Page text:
Our Strategy In Action
New fossil fuel drilling and infrastructure that locks in future production, growth, and warming is fundamentally incompatible with both the carbon budget and time we have to achieve the necessary solutions. Equation Campaign supports place-based efforts to block new oil and gas infrastructure in the United States where corporations and their backers overwhelm local residents with money and power. A majority of our funding is awarded to campaigns led by frontline organizations, where industry and climate impacts are high, and where climate philanthropy has been historically low. Notwithstanding these enormous corporate advantages, communities and organizations proximate to industry have succeeded against the odds in stopping expansion or new construction in several key locations, from the Great Lakes through the Midwest, Plains and Appalachia, through the Ohio River Valley to the Gulf Coast.
Fighting Power: Fossil Fuel Infrastructure Grants
Every successful fight to delay or shut down a pipeline, LNG terminal, petrochemical facility, or extractive infrastructure keeps a measurable amount of greenhouse gasses out of the atmosphere.
They also ignite the passion and power of grassroots, national and international movements, and are what the oil and gas industries fear most. These movements on the ground to keep fossil fuels in the ground are poised to win if they receive the support they need. Our grantees focus on these places:
Keystone XL, Summit and Navigator Pipelines (C02 NE, IA, SD, ND, MN, KS, IL)
Landowners in Nebraska were barely able to celebrate—after over 10 years of fighting—the complete return of their land by Transcanada when a new threat began bearing down on these same lands, and others stretching across the Midwest. Farmers, ranchers and Tribal communities now face risky carbon pipeline project proposals, which are seeking to use eminent domain and other tactics to seize land for a massive network of new pipelines across seven states, and beyond.
Grantees: Indigenous Environmental Network, Pipeline Fighters Hub/Bold Alliance, NDN Collective, Brave Heart Society, Native Organizers Alliance, Dakota Rural Action, 350.org, Wiconi un Tipi Resistance Camp.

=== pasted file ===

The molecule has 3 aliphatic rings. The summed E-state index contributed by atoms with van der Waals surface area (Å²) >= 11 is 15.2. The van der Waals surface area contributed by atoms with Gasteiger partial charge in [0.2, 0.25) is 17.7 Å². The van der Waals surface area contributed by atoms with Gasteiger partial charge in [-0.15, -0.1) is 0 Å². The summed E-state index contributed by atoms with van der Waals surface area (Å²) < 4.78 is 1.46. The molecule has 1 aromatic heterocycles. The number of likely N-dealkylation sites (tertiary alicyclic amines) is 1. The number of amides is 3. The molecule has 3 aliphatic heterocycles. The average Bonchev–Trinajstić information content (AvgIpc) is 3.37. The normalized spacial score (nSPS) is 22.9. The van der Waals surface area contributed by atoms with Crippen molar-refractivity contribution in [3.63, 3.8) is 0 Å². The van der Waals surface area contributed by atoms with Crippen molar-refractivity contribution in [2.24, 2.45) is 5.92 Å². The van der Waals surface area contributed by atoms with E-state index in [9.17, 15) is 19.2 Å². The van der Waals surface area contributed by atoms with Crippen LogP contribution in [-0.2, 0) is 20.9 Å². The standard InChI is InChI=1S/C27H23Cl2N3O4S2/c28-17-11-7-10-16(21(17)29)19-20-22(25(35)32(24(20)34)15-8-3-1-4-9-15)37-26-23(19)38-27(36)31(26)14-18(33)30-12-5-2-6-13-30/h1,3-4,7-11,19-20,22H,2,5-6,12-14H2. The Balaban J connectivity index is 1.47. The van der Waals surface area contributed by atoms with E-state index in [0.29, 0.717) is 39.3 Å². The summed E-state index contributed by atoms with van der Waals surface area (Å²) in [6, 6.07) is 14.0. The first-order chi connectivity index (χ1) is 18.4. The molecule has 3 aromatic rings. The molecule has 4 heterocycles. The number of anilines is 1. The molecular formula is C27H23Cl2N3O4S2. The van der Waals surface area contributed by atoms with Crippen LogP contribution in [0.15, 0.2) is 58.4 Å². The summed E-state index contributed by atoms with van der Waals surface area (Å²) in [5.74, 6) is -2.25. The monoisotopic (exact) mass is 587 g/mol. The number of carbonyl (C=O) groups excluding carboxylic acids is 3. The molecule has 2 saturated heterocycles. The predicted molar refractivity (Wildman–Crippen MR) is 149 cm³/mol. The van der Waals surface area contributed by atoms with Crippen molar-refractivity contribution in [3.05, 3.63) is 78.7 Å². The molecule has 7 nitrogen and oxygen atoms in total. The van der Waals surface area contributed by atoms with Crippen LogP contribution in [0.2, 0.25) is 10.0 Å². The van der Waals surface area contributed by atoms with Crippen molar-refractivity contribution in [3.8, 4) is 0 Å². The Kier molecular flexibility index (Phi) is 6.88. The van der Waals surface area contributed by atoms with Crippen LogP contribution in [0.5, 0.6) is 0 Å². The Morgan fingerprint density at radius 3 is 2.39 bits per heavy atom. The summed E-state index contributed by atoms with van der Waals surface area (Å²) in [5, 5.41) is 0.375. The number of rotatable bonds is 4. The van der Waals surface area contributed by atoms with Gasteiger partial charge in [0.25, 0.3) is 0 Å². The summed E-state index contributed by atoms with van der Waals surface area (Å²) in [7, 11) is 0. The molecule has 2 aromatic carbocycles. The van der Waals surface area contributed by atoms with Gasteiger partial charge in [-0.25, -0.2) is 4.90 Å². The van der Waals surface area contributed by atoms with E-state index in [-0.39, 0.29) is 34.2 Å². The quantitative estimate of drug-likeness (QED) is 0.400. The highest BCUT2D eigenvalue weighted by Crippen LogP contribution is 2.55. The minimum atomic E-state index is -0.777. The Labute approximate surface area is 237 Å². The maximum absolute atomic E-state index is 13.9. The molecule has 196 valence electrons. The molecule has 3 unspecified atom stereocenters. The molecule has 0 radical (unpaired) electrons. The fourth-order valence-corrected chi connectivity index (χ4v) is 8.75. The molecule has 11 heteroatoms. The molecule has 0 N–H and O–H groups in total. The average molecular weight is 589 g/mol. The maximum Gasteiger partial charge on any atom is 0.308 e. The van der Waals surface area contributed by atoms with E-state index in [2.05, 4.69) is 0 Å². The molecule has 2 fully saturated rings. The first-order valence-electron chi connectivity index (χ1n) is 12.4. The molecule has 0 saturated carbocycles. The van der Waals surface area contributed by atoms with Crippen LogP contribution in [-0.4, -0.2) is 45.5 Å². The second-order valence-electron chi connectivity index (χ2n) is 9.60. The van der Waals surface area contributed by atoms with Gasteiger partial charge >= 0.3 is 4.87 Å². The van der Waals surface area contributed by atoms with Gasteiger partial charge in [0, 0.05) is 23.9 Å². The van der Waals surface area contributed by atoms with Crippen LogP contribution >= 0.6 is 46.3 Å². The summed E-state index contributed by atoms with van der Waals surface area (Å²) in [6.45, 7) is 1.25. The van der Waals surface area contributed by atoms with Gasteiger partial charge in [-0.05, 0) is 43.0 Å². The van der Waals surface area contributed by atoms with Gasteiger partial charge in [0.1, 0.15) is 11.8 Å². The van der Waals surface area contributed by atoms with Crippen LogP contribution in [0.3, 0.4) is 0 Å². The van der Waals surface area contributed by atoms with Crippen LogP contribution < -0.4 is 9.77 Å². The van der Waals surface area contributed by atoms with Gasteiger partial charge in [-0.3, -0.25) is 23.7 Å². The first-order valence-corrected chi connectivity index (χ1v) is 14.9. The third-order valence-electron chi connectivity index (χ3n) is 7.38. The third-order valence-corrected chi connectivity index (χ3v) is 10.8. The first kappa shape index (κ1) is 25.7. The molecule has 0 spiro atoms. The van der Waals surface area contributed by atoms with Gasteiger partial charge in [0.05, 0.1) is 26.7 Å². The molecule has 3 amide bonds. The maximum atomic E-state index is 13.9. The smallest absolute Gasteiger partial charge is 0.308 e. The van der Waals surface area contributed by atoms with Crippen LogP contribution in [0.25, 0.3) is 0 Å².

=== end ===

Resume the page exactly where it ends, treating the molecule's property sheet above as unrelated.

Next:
Gulf Coast: Texas and Louisiana
Confronting the development of the Permian Basin is perhaps the holy grail of US supply-side campaigns. Already producing more oil than the Bakken, Eagle Ford, Alaska’s North Slope, offshore Gulf or any other oil source, the Permian alone has carbon-budget busting potential. The Equation Campaign is exploring the development of a full campaign that targets the Permian as a whole, with strategies that recognize the extreme difficulty of confronting extraction in Texas at the source. We are supporting community-led campaigns against LNG and crude export terminals that would carry oil and gas from the Permian and other sources in Texas, and our grantees have already had significant success.
DAPL Fracked Oil Pipeline (Standing Rock, ND)
The Dakota Access Pipeline (DAPL) can carry almost 19 million gallons of toxic fracked oil per day from North Dakota to Illinois, tearing its way through traditional indigenous lands of the Sioux tribal nations, sacred sites and fragile ecosystems. The historic mobilization at Standing Rock activated tens of thousands in the US and around the world, inspiring many of today’s youth and celebrity climate activists alike. The global movement it inspired threatened the fossil fuel industry, which responded with violence and retaliatory litigation in new and unprecedented ways. To this day, the industry refers to, and attempts to mitigate risks of “getting Standing Rocked” referring to the collective power of local and global movements that collaborate across legal, financial, political and media strategies.
Enbridge Line 3 Tar Sands Pipeline (MN)
Like its infamous cousin KXL, this is a major tar sands pipeline that Bill McKibben calls a “fuse to the largest carbon bomb on the planet,” the Athabasca tar sands. After the outgoing Trump administration fast-tracked construction in late 2020, Line 3 became a monumental struggle along the route with arrests and actions on a weekly basis, led by indigenous water protectors of the Anishinaabe nations in northern Minnesota. Misleadingly billed by the company as a replacement project, most of the route in fact follows a new corridor, and the new Line 3 would have twice the capacity of the old Line 3. The new route crosses unique wild rice growing areas that are legally protected territories of the region’s tribal nations.